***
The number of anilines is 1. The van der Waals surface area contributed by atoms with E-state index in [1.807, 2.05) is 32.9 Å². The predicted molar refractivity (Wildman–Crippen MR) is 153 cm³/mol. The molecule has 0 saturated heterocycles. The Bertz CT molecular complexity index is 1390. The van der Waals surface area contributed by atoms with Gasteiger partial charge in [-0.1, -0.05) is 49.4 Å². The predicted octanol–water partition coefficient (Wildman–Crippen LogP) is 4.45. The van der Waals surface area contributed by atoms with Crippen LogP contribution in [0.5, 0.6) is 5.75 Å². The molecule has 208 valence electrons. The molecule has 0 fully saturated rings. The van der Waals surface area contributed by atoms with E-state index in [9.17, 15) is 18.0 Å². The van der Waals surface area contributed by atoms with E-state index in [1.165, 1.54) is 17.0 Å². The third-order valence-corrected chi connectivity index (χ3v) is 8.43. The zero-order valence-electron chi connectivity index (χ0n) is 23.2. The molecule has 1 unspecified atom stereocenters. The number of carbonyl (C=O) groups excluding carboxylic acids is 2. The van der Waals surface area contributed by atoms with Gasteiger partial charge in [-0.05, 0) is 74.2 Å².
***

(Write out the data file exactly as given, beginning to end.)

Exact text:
The number of anilines is 1. The van der Waals surface area contributed by atoms with E-state index in [1.807, 2.05) is 32.9 Å². The predicted molar refractivity (Wildman–Crippen MR) is 153 cm³/mol. The molecule has 0 saturated heterocycles. The Bertz CT molecular complexity index is 1390. The van der Waals surface area contributed by atoms with Gasteiger partial charge in [-0.1, -0.05) is 49.4 Å². The predicted octanol–water partition coefficient (Wildman–Crippen LogP) is 4.45. The van der Waals surface area contributed by atoms with Crippen LogP contribution in [0.5, 0.6) is 5.75 Å². The molecule has 208 valence electrons. The molecule has 0 fully saturated rings. The van der Waals surface area contributed by atoms with E-state index in [9.17, 15) is 18.0 Å². The van der Waals surface area contributed by atoms with E-state index in [1.165, 1.54) is 17.0 Å². The third-order valence-corrected chi connectivity index (χ3v) is 8.43. The zero-order valence-electron chi connectivity index (χ0n) is 23.2. The molecule has 1 unspecified atom stereocenters. The number of carbonyl (C=O) groups excluding carboxylic acids is 2. The van der Waals surface area contributed by atoms with Gasteiger partial charge in [-0.05, 0) is 74.2 Å².